paradis perdus.pngA stunning 3D landscape. Nay, a vibrant world that comes close to what most of us would consider serene, elegant, beautiful and even good. A lovely and colourful place ripe for exploration. A small yet unique gaming world you would probably get to enjoy much more if you weren't aware of the fact that your in-game presence is corrupting and, eventually, destroying it. The world of Paradis Perdus (Lost Paradises) by Sergey Mohov, Fabian Bodet and Matthieu Bonneau; the setting of a game about not belonging that lets you decide whether you'll enjoy and infect it or try to escape and inflict minimal damage.

Paradis Perdus is still in alpha and the team behind it are rapidly adding to it, meaning you should keep an eye out for new versions, as apparently an alpha is always an alpha. The game is already available for Mac and Windows and you can download it here.

How competition deadlines whipped FTL into shape

November 21, 2012 4:01 AM | Staff

ftl small.jpgDuring the development of Faster Than Light, Matthew Davis, half of the Subset Games team, didn't want to leave his cave.

"I was happy to just live in my apartment and program," he said. But ultimately, in-person competitions became one of the biggest drivers of success for the project.

When the duo entered the game into IGF China, "it was perhaps the most exciting part of the entire development," he said. "We had these judges tell us that it was fun, and that was really important in telling us it was something we should continue."

"IGF also led ultimately to our first public exposure, which was PC gamer," Davis added. "They loved the game and they put us in the magazine, which was a surreal experience."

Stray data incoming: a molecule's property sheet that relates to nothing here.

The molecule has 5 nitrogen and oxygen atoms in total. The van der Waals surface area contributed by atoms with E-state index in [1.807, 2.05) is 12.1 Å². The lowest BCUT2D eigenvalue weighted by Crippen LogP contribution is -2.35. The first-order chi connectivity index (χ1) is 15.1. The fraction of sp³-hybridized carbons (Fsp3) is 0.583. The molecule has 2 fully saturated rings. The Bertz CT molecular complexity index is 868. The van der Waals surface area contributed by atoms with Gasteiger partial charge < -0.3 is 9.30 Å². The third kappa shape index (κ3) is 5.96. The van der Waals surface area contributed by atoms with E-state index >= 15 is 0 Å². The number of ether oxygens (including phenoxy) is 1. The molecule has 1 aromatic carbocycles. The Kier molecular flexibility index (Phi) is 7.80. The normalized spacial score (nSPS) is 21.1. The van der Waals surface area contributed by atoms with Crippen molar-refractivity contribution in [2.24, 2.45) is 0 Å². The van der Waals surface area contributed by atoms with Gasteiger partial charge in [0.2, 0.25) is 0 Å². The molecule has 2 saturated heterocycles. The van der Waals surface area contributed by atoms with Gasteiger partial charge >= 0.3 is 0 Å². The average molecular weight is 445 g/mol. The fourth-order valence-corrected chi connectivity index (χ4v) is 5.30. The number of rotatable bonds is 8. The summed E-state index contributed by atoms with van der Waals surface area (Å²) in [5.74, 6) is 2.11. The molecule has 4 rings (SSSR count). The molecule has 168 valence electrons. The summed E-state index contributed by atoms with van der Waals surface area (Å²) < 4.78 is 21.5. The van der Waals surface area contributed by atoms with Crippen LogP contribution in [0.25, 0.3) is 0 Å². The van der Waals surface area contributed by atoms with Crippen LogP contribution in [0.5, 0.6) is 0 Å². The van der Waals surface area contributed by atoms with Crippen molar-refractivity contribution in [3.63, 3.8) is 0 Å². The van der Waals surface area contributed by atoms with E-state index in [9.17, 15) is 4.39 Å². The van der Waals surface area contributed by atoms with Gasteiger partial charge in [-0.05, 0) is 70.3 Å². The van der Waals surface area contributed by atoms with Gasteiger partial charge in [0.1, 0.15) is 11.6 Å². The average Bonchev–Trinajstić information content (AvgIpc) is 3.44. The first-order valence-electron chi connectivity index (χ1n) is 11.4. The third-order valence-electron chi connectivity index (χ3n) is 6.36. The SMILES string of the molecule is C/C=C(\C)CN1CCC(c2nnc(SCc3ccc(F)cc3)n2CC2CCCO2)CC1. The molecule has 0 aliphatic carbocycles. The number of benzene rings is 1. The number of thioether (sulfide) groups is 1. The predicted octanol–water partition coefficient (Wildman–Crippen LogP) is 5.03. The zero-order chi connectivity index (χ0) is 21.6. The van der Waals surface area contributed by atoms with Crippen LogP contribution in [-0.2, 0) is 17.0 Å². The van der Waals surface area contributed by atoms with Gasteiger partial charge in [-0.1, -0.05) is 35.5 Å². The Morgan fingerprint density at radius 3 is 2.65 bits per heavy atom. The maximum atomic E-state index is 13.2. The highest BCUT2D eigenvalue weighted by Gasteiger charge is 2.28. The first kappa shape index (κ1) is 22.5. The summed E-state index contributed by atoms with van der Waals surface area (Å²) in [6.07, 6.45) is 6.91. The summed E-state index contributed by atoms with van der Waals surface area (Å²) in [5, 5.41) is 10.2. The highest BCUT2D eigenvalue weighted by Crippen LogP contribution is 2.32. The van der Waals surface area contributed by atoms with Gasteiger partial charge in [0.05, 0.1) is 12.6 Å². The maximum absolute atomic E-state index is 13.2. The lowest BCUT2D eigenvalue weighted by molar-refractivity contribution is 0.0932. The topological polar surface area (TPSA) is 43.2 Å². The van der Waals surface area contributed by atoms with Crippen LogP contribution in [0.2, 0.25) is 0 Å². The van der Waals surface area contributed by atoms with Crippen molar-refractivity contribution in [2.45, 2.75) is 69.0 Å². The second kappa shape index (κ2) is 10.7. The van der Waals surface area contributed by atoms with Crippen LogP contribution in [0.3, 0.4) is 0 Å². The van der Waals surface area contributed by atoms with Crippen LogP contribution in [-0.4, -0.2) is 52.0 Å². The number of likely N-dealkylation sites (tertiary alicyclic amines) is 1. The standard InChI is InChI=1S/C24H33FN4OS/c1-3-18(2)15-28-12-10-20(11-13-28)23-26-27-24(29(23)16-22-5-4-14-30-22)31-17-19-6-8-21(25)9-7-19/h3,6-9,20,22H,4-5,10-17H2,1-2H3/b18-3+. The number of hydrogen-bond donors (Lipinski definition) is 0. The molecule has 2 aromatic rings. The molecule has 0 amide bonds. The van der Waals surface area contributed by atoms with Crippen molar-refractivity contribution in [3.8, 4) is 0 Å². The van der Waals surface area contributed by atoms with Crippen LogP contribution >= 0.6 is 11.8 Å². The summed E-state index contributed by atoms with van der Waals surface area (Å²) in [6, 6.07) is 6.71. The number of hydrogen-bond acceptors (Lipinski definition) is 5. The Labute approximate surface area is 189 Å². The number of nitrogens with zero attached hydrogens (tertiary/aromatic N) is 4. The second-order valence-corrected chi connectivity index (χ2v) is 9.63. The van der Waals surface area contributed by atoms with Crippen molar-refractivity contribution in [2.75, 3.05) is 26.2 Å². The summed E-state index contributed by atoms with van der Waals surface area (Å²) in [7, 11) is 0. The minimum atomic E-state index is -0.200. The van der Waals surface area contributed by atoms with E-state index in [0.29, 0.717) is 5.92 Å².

The team then submitted the game to Indiecade, Fantastic Arcade, the main IGF, and other events, which "provided a huge benefit to our game," Davis said, adding that "the constant deadlines were huge."

F*ck This Pick: Puzzle Popstar! (logicow)

November 21, 2012 12:00 AM | John Polson

puzzle popstar.pngPuzzle Popstar! is a graphically and mechanically bright puzzler that is just begging for an expansion. "I fixed what I think is wrong with casual puzzle games. Levels with actual variety, puzzles that actually require being clever and not just trial and error," writes the creator Joel Bouchard-Lamontagne (logicow).

Players use a magical line to connect the popping star objects to all the other like-colored objects. Order, angle, refractions, warmholes, and supernovas all play a part in this brilliant puzzler. I wasn't kidding about the begging, either, even though it's modest. "I'd start a Kickstarter to fund an iOS and android deluxe version, but starting projects is US+UK only," he says with a wink. I bet mobile players would eat Puzzle Popstar! up.

[source: Free Indie Games]

Browser Game Pick: Discrete Action (longloaf)

November 20, 2012 6:00 PM | John Polson

discrete action.jpgDiscrete action is "an abstract puzzle-stealth-action game," describes developer Maksim Soldatov (longloaf). I'd substitute "abstract" with "minimal," but I wouldn't change a thing about this get-to-the-goal game, other than wanting to get people to play stage 5 or 6 sooner.

That's when the heavier mechanics start for me. Stage 5 will require more exact timing, and stage 6 starts ninja-log-like stealth tactics. For instance, players drop a marker on the stage that allows for teleportation, essential for guards that block paths. Discrete action also has a level editor, but the 30 challenging stages should easily suffice.

Super Hexagon Comes to Steam Next Week

November 20, 2012 3:30 PM | John Polson

suphexlogo.pngThe hypnotically spinning sultriness that is Super Hexagon will seduce PC players starting next week. After a rough patch this weekend with a rough freeware clone beating developer Terry Cavanagh to the punch, the proper Super Hexagon will arrive on Steam for Windows and Mac Tuesday, November 27.

"It's going to cost $2.99 (the same price as the iOS version), but I'm hoping to launch with some sort of discount (still talking to Valve about that)," Cavangh blogs. He was unhappy with the game in Flash, so he spent longer than he wanted rewriting it in C++. The result is a new version of the game that runs at a higher resolution than the iOS version. Upgrade!

This is the last week to practice on regular Hexagon, and the dawning of a downward spiral 6 times as long and 6 times as hard... er, "Hexagon."